Calvi and others.
Say thou, Leanti, thou'rt a soldier,
Worthy of the name, a brave one! What say'st thou?
If young Alfonso--
Peace! Why, this is well.
This morning I received a tale--I'm not
An over-believer in man's excellence;
I know that in this slippery path of life
The firmest foot may fail; that there have been,
Ere now, ambitious generals, grasping heirs,
Unnatural kinsmen, foul usurpers, murderers.
I know that man is frail, and might have fallen,
Tho' Eve had never lived, albeit, I own
The smiling mischief's potency. But this,
This tale was made up of such several sins,
All of them devilish, treason, treachery,
And pitiless cruelty made murder pale
With their red shame. I doubt not readily,
When man and guilt are joined--but this the common,
And general sympathy, that links our kind,
Forbade to believe. Yet, now, before ye all,
His peers and mine, before the vacant throne
He sought to usurp, before the crown that fell
As conscious from his brow. I do arraign
Rugiero, Duke of Melfi, General, Peer,
Regent, and Prince, of treason.
We quarrel not for words. Let these but follow
And bold emprise shall bear a happier name.
Sicilians, have ye lost your Island spirit?
Barons, is your ancient bravery tamed down
By this vain scoffer? I'll to the people. They
Love their old soldier.
Stop. Duke. I arraign thee
Of murder; planned, designed, attempted murder,
Though incomplete, on the thrice sacred person
Of young Alfonso, kinsman, ward, and king.
Wilt thou defend this too? Was't a brave deed
To draw the Assassin's sword on that poor child?
Come near who dares! Where be thy proofs?
Where be thy witnesses?
There's one, Prince Julian,
Rouse thee!He props himself against the tomb, as though
A statue too.--Only he trembles so.
Rouse thee, and answer as before thy god.
As there is truth in heaven, did'st thou not see
Thy father's sword at young Alfonso's breast?
Lay not the boy already dead with fear,
At his false guardian's feet? Answer!
Prince Julian! Dost thou falter now? On! On!
And drive the dagger home. On, on, I say.
We wait your Highness' answer.
The prisoner, whil'st that look severely sad
Is fastened on the witness, Truth is chained.
He pants beneath the spell, as the charmed bird
Fixed by the rattle-snake.
Convey the Duke
To the Hall of Justice. We shall follow straight.
Go, summon Juan Castro thither. Hence!
Why loiter ye?
One word with thee, Prince Julian.
I pray ye, listen; 'tis no treason, Lords.
I would but say, finish thy work; play well
The part that thou hast chosen; cast aside
All filial yearnings; be a gallant foe;
Rush onward through the fight; trample me down:
Tread on my neck; be perfect in that quality,
Which thou call'st justice; quell thy womanish weeping,
Let me respect the enemy, whom once
I thought my son.
I'm no father.
Rouse not my soul to curse thee. Tempt me not
To curse thy mother. She, whom once I deemed
A saint in purity. Be resolute.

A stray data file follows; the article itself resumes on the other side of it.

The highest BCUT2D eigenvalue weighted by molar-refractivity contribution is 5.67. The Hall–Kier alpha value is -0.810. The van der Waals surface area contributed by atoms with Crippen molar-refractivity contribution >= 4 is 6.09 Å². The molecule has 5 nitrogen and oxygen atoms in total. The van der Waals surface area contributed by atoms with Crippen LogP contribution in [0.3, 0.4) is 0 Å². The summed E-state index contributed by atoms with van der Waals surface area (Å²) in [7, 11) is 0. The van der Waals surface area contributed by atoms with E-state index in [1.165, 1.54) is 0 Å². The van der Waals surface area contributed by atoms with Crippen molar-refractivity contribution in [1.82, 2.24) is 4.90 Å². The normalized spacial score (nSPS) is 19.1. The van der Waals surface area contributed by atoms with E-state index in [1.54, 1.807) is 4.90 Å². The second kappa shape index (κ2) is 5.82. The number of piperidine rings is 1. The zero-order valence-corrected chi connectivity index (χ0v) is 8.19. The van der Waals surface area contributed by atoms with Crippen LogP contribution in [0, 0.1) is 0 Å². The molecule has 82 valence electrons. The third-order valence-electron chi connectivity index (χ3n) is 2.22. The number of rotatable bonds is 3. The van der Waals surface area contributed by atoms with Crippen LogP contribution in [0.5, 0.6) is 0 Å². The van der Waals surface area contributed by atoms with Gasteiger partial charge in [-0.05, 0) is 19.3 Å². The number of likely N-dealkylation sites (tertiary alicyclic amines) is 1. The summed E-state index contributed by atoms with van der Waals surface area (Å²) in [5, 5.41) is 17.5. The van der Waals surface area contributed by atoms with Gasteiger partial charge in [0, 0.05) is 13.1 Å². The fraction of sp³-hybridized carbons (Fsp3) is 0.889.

Palter not with them. Lie not.
Did I ever?--
Finish thy work. On, soldiers.
The Duke, as thou hast heart, disclaims thee.
A man of ye say that. I am his son.--
Tremble, lest my sword should prove me so!--A part
Of his own being. He gave me this life,
These senses, these affections. The quick blood
That knocks so strongly at my heart is his--
Would I might spill it for him! Had ye no fathers,
Have ye no sons, that ye would train men up
In parricide? I will not answer ye.
This passion is thy answer. Could'st thou say
No, in that simple word were more comprised
Than in a word of fiery eloquence.
Can'st thou not utter No? 'Tis short and easy,
The first sound that a stuttering babe will lisp
To his fond nurse; yet thy tongue stammers at it.
I ask him if his father be at once
Traitor and murderer; and he cannot say
Subtle, blood-thirsty fiend! I'll answer
To nought that thou can'st ask. Murderer! The King
Lives. Seek of him. One truth I'll tell thee, D'Alba,
And then the record of that night shall pass
Down to the grave in silence. But one sword
Was stained with blood in yonder glen,--'twas mine
I was the only guilty. This I swear
Before the all-seeing God, whose quenchless gaze
Pierced through that twilight-hour. Now condemn
The Duke of Melfi, an ye dare. I'll speak no more
On this foul question.
Thou the guilty!
I have said it.
I had heard a tale--
This must be sifted.
In that twilight hour
A mortal eye beheld them. An old Spaniard,
One of the guard. By heaven, it is a tale
So bloody, so unnatural, man may scarce
And the King still lives.
A mystery. Let's to the hall of Justice,
And hear this soldier. Sir, they are ambitious,
Father & son.--We can pass judgement there:
This is no place--Leanti, more ambitious
Than thou can'st guess.
Aye, by a thousand fold!
I am an Eaglet born, and can drink in
The sunlight, when the blinking owls go darkling,
Dazzled, and blinded by the day. Ambitious!
I have had my dreams would have shamed the visions
Of that great master of the world, who wept
For other worlds to conquer. I'd have lived
An age of sinless glory, and gone down
Storied, and epitaph'd, and chronicled
To the very end of time.--Now--But I still
May suffer bravely--may die as a prince,